“You want out of here, don’t you?” said the gunman.
“Yes, sir, I do.”
Neither man moved and to Bobby’s surprise, the gunman never even looked over at him.

Meet Yves

While I sleep at night, a war rages on in Congo. When I rise from my desk at work to grab a drink of water, men, women and children are thirsty in Congo. While I sit in traffic on my daily commute, Congolese children sit and wait in hiding, hoping the merciless rebels pass them by. 

Congo is special to me. I was in the country in 2003. I met the locals. I ate the food. I poorly attemped to speak the language. I met beautiful children. Congo is in great need. The Congolese have suffered for generations. It's time for the country called "the heart of darkness" to experience the light of Christ. 

An organization called Fallen Whistles is working hard to help those of not in Congo not forget the world's most deadliest and violent war going on right now in Eastern Congo. Stories are a powerful tool in bridging the gap between the not so personal and the personal. Congo and the Congolese people are worth becoming personal. Their lives are too valuable for the world to continue to turn away to such devastation. 

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Catalyst Comes to a Close

What do you get when you bring together gum walls, skinny jeans, confetti, creepy mustache's on twenty-something’s, poetry, comedy, rock music, hipsters, rap music, any and all music really, Tenley from last seasons The Bachelor, time travel, 6 roach coaches and powerful speakers like Eugene Cho, Kay Warren, Mark Driscoll, Wes Stafford and Donald Miller, just to name a few?

Catalyst West Coast.

The two-day leadership conference came to a close yesterday afternoon as Andy Stanley taught leadership to the 3400 leaders present. He made comment like, "As leaders, you should be making as few decisions as possible" and "Only do what you can do." He also said "Leadership is about getting things done through other people."

Earlier in the day, Wess Stafford of Compassion International said, "I'm convinced the prayer of a child in poverty or in abuse is the most powerful force." Just before making that statement, he said something that really struck me. He said, "We may not be committing the sin of endangering a child, but we are committing the sin of omission by allowing a child to be endangered."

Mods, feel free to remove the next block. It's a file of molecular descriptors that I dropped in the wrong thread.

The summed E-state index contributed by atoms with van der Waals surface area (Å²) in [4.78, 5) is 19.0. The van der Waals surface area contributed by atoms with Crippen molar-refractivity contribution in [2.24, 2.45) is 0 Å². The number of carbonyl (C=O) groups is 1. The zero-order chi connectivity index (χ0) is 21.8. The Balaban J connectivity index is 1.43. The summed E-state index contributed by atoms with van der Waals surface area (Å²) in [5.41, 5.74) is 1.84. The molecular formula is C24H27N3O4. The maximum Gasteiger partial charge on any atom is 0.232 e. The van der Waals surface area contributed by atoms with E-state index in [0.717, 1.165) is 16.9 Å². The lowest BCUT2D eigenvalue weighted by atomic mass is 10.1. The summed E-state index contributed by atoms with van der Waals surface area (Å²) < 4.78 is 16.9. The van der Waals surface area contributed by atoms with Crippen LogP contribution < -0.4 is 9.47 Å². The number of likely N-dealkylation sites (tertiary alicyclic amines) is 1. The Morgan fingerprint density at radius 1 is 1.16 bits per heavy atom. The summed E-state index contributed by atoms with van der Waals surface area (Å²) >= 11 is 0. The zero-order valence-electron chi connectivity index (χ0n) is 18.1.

Erwin McManus talked about how Solomon got it wrong when he said "there is nothing new under the sun." Erwin said "God created us for originality; not just effectiveness. Everything God does is new. He is constantly creating the new. Only in the new do we find the beautiful. Live lives of story and meaning and create new beauty."

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The Legacy of Storytellers: Quiet Leaders of Every Generation

(here is part 4 of 5 on leadership in an interconnected world. This particular post is an excerpt of a longer study I have done on storytellers as heroes and the ones who shape our identity and ideals)

In a world increasingly interconnected by visual media and web technology, emerging personalities and heroic personas will often arise in the midst of stories told that withstand the test of time. We are saturated with information, what remains in our minds amidst the onslaught of email, web pages, scrolling television updates, film clips, and advertisements will be personas that we not only resonate with, but who reveals the longings deep within that shape us all. Understanding that “in a world of networks, individuals, companies, communities, consumers, activist groups, and governments all have the power to be shapers,”[1] two artists have emerged above the rest in the cinema and theatre respectively. William Shakespeare continues to be the standard by which theatre is judged hundreds of years after his death, while the films of Steven Spielberg have so captivated our culture, that he is the single biggest money making filmmaker in history. The pervasive use of English as an international language has not only served to disseminate the works of each artist, but also helped each to shape the way people see the world.

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Chesterton Keeps Me From Going Crazy

A business consultant once told me about 'crazymaking' cultures. She observed several corporations that posted their vision and mission on the wall, but it had little do with daily life in the company. People were rallied around things at the big sales meetings and management retreats that simply had nothing to do with the true day to day operations. What this leads to is a 'crazymaking' culture. Sometimes I feel like I am completely losing my mind as I listen to various 'pep rallies' around certain camps or issues. Maybe we live in a 'crazymaking' culture all the time?

Chesterton rescues me when he writes in his book The Everlasting Man that: "the sanity of the world was restored and the soul of man offered salvation by something which indeed satisfy the two warring tendencies of the past; which had never been satisfied in full and most certainly never satisfied together. It met the mythological search for romance by being a story and the philosophical search for truth by being a true story...."